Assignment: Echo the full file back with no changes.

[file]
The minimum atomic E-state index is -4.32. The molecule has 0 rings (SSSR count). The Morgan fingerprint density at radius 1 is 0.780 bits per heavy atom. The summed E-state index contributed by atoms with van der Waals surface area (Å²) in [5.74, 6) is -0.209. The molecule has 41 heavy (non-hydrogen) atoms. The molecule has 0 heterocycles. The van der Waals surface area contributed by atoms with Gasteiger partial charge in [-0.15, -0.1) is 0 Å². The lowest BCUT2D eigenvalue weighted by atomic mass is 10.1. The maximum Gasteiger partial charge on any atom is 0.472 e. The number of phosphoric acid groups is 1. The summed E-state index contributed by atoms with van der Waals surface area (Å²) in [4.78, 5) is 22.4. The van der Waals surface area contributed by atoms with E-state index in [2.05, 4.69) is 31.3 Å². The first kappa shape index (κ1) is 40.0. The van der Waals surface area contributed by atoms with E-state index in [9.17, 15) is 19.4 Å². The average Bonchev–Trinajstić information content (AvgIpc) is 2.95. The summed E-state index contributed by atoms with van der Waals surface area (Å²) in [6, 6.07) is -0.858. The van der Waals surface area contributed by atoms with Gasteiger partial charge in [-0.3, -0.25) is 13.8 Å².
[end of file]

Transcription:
The minimum atomic E-state index is -4.32. The molecule has 0 rings (SSSR count). The Morgan fingerprint density at radius 1 is 0.780 bits per heavy atom. The summed E-state index contributed by atoms with van der Waals surface area (Å²) in [5.74, 6) is -0.209. The molecule has 41 heavy (non-hydrogen) atoms. The molecule has 0 heterocycles. The van der Waals surface area contributed by atoms with Gasteiger partial charge in [-0.15, -0.1) is 0 Å². The lowest BCUT2D eigenvalue weighted by atomic mass is 10.1. The maximum Gasteiger partial charge on any atom is 0.472 e. The number of phosphoric acid groups is 1. The summed E-state index contributed by atoms with van der Waals surface area (Å²) in [4.78, 5) is 22.4. The van der Waals surface area contributed by atoms with E-state index in [2.05, 4.69) is 31.3 Å². The first kappa shape index (κ1) is 40.0. The van der Waals surface area contributed by atoms with E-state index in [9.17, 15) is 19.4 Å². The average Bonchev–Trinajstić information content (AvgIpc) is 2.95. The summed E-state index contributed by atoms with van der Waals surface area (Å²) in [6, 6.07) is -0.858. The van der Waals surface area contributed by atoms with Gasteiger partial charge in [-0.3, -0.25) is 13.8 Å².